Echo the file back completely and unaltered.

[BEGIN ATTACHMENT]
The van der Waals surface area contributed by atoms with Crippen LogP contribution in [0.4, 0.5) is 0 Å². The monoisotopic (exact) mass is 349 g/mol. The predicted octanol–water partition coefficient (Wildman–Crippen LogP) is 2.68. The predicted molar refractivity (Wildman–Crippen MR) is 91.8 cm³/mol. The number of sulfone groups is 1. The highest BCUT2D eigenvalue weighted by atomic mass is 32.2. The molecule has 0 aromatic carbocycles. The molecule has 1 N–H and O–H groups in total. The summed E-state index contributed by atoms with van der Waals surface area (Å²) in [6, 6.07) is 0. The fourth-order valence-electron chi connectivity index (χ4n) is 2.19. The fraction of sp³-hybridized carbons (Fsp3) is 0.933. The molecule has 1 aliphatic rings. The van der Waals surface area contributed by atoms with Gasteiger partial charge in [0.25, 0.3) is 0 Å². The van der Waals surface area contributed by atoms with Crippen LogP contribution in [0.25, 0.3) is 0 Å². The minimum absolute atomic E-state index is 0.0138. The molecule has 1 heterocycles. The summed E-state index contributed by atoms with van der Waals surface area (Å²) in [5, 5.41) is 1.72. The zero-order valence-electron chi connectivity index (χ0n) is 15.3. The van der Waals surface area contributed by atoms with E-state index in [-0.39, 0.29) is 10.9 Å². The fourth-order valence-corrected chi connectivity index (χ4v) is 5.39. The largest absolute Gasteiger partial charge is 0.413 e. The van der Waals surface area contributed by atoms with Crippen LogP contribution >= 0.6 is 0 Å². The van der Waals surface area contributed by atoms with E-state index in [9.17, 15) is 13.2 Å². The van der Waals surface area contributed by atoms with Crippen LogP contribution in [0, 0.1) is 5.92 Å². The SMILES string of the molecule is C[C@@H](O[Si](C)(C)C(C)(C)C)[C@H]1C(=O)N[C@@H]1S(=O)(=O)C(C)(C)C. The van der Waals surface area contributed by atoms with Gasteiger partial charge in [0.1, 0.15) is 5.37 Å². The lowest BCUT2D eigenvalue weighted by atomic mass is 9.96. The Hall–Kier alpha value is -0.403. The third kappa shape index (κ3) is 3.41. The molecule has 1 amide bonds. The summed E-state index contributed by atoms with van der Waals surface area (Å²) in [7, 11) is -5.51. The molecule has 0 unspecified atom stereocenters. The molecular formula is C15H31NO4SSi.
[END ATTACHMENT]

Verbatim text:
The van der Waals surface area contributed by atoms with Crippen LogP contribution in [0.4, 0.5) is 0 Å². The monoisotopic (exact) mass is 349 g/mol. The predicted octanol–water partition coefficient (Wildman–Crippen LogP) is 2.68. The predicted molar refractivity (Wildman–Crippen MR) is 91.8 cm³/mol. The number of sulfone groups is 1. The highest BCUT2D eigenvalue weighted by atomic mass is 32.2. The molecule has 0 aromatic carbocycles. The molecule has 1 N–H and O–H groups in total. The summed E-state index contributed by atoms with van der Waals surface area (Å²) in [6, 6.07) is 0. The fourth-order valence-electron chi connectivity index (χ4n) is 2.19. The fraction of sp³-hybridized carbons (Fsp3) is 0.933. The molecule has 1 aliphatic rings. The van der Waals surface area contributed by atoms with Gasteiger partial charge in [0.25, 0.3) is 0 Å². The van der Waals surface area contributed by atoms with Crippen LogP contribution in [0.25, 0.3) is 0 Å². The minimum absolute atomic E-state index is 0.0138. The molecule has 1 heterocycles. The summed E-state index contributed by atoms with van der Waals surface area (Å²) in [5, 5.41) is 1.72. The zero-order valence-electron chi connectivity index (χ0n) is 15.3. The van der Waals surface area contributed by atoms with E-state index in [-0.39, 0.29) is 10.9 Å². The fourth-order valence-corrected chi connectivity index (χ4v) is 5.39. The largest absolute Gasteiger partial charge is 0.413 e. The van der Waals surface area contributed by atoms with Crippen LogP contribution >= 0.6 is 0 Å². The van der Waals surface area contributed by atoms with E-state index in [9.17, 15) is 13.2 Å². The van der Waals surface area contributed by atoms with Crippen LogP contribution in [0, 0.1) is 5.92 Å². The SMILES string of the molecule is C[C@@H](O[Si](C)(C)C(C)(C)C)[C@H]1C(=O)N[C@@H]1S(=O)(=O)C(C)(C)C. The van der Waals surface area contributed by atoms with Gasteiger partial charge in [0.1, 0.15) is 5.37 Å². The lowest BCUT2D eigenvalue weighted by atomic mass is 9.96. The Hall–Kier alpha value is -0.403. The third kappa shape index (κ3) is 3.41. The molecule has 1 amide bonds. The summed E-state index contributed by atoms with van der Waals surface area (Å²) in [7, 11) is -5.51. The molecule has 0 unspecified atom stereocenters. The molecular formula is C15H31NO4SSi.